Last month, we outlined the five metrics that go into evaluating early and late-stage companies. First, we dove further into market size. And when it comes to early-stage companies, oftentimes success is tied not only to whether or not the market is trending and a pain point has been identified but to whether or not the team at hand is the right team to solve that problem.
At KingsCrowd, we analyze founder potential by combining two metrics: 1) Does the founder have past experience in the field in which their startup exists? And 2) Does the founder have past entrepreneurial experience?
Ideally, the answer to both of those questions is yes. Or, at the least, many of our top-rated deals check both of these boxes via a few high-up members of the team. Of course, we also take into consideration education and past unrelated business experience.
Arguably, founders are one of the most crucial predictors of a startup being successful, especially at the early stage. Again, to stand out, especially in crowded markets, success comes down to whether or not that team is the right team to solve the problem. This is particularly true in industries that rely more on who you know, rather than what you know. Not to mention, much of early funding for these ventures comes from networking.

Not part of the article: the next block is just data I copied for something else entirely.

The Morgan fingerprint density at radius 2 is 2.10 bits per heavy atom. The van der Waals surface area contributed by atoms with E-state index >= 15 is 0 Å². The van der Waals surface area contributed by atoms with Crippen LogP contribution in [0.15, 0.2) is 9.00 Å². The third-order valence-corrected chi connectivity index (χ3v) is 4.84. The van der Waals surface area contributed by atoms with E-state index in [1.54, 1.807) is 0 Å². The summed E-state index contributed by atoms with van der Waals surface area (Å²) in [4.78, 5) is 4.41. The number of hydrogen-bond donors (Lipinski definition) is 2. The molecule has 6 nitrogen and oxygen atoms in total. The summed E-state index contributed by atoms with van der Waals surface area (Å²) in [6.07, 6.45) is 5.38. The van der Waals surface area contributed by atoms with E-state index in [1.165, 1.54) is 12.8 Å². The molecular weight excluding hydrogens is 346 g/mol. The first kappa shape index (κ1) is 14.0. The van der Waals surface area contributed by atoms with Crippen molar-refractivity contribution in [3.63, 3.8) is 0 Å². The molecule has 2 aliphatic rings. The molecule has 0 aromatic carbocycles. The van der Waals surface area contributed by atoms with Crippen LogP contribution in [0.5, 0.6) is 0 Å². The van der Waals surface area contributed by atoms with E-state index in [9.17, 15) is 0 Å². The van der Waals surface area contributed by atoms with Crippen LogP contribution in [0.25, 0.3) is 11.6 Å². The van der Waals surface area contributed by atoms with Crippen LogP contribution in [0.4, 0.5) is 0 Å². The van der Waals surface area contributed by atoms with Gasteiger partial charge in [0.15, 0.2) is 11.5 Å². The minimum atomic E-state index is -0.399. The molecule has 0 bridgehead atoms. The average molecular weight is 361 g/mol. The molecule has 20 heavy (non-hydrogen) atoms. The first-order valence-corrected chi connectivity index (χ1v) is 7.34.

In addition to the two metrics listed above, research has delved into many, many seemingly unrelated characteristics of successful founders. Age, for example, is heavily correlated with whether or not a company succeeds. Also important? Whether or not the founder has technical skills, according to Harvard Business Review.
Many metrics associated with founders are also difficult to quantify. Work ethic, for example.
This is where we come in with Founder Profiles. We at KingsCrowd want you to make the most informed decisions with your money, which is why we reach out to many of the founders of companies we rate. We ask questions we think our investors would want to hear answers to, hopefully giving you a better understanding of their skills, their backgrounds, and of course, their personalities.
Wall Street has Morningstar, S&P, and Bloomberg
The equity crowdfunding market has KingsCrowd.
About: Olivia Strobl
Olivia comes to KingsCrowd with a background in venture capital and technology. She spent time at Glasswing Ventures, an AI-focused venture fund in Boston, before joining the KingsCrowd team. There she helped develop machine learning algorithms for the opportunity qualification of preseed and seed-stage startup companies. Prior to her time at Glasswing, Olivia worked in a lab studying the neural correlates of attention. She holds a degree in Neuroscience from Wellesley College.